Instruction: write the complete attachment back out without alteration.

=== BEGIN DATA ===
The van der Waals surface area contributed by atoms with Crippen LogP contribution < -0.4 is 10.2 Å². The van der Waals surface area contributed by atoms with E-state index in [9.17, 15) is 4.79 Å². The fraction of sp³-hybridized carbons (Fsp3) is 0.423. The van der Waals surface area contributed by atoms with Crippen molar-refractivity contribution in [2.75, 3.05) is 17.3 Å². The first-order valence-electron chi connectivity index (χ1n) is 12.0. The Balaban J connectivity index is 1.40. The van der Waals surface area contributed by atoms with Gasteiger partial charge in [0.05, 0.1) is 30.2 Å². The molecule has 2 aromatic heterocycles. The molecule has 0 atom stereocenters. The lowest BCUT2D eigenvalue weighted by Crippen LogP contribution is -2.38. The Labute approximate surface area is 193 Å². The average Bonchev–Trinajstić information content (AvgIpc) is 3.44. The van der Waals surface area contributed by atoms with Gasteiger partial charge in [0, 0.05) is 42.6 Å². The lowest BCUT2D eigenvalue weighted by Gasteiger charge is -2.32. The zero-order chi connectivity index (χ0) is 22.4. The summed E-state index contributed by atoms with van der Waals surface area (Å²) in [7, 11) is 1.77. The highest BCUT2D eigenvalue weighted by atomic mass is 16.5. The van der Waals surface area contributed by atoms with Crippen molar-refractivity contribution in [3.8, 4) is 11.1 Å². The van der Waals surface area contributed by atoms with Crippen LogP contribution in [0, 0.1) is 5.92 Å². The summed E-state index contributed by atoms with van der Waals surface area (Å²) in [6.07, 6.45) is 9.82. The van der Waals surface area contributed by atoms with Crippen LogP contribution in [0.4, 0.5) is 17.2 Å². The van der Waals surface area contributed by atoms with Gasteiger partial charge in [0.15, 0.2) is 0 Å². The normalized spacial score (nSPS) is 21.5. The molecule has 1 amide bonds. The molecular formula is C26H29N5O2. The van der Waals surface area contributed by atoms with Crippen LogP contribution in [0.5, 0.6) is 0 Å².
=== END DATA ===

The van der Waals surface area contributed by atoms with Crippen LogP contribution < -0.4 is 10.2 Å². The van der Waals surface area contributed by atoms with E-state index in [9.17, 15) is 4.79 Å². The fraction of sp³-hybridized carbons (Fsp3) is 0.423. The van der Waals surface area contributed by atoms with Crippen molar-refractivity contribution in [2.75, 3.05) is 17.3 Å². The first-order valence-electron chi connectivity index (χ1n) is 12.0. The Balaban J connectivity index is 1.40. The van der Waals surface area contributed by atoms with Gasteiger partial charge in [0.05, 0.1) is 30.2 Å². The molecule has 2 aromatic heterocycles. The molecule has 0 atom stereocenters. The lowest BCUT2D eigenvalue weighted by Crippen LogP contribution is -2.38. The Labute approximate surface area is 193 Å². The average Bonchev–Trinajstić information content (AvgIpc) is 3.44. The van der Waals surface area contributed by atoms with Gasteiger partial charge in [0, 0.05) is 42.6 Å². The lowest BCUT2D eigenvalue weighted by Gasteiger charge is -2.32. The zero-order chi connectivity index (χ0) is 22.4. The summed E-state index contributed by atoms with van der Waals surface area (Å²) in [7, 11) is 1.77. The highest BCUT2D eigenvalue weighted by atomic mass is 16.5. The van der Waals surface area contributed by atoms with Crippen molar-refractivity contribution in [3.8, 4) is 11.1 Å². The van der Waals surface area contributed by atoms with Crippen LogP contribution in [0, 0.1) is 5.92 Å². The summed E-state index contributed by atoms with van der Waals surface area (Å²) in [6.07, 6.45) is 9.82. The van der Waals surface area contributed by atoms with Crippen LogP contribution in [0.4, 0.5) is 17.2 Å². The van der Waals surface area contributed by atoms with Gasteiger partial charge in [0.15, 0.2) is 0 Å². The normalized spacial score (nSPS) is 21.5. The molecule has 1 amide bonds. The molecular formula is C26H29N5O2. The van der Waals surface area contributed by atoms with Crippen LogP contribution in [0.5, 0.6) is 0 Å².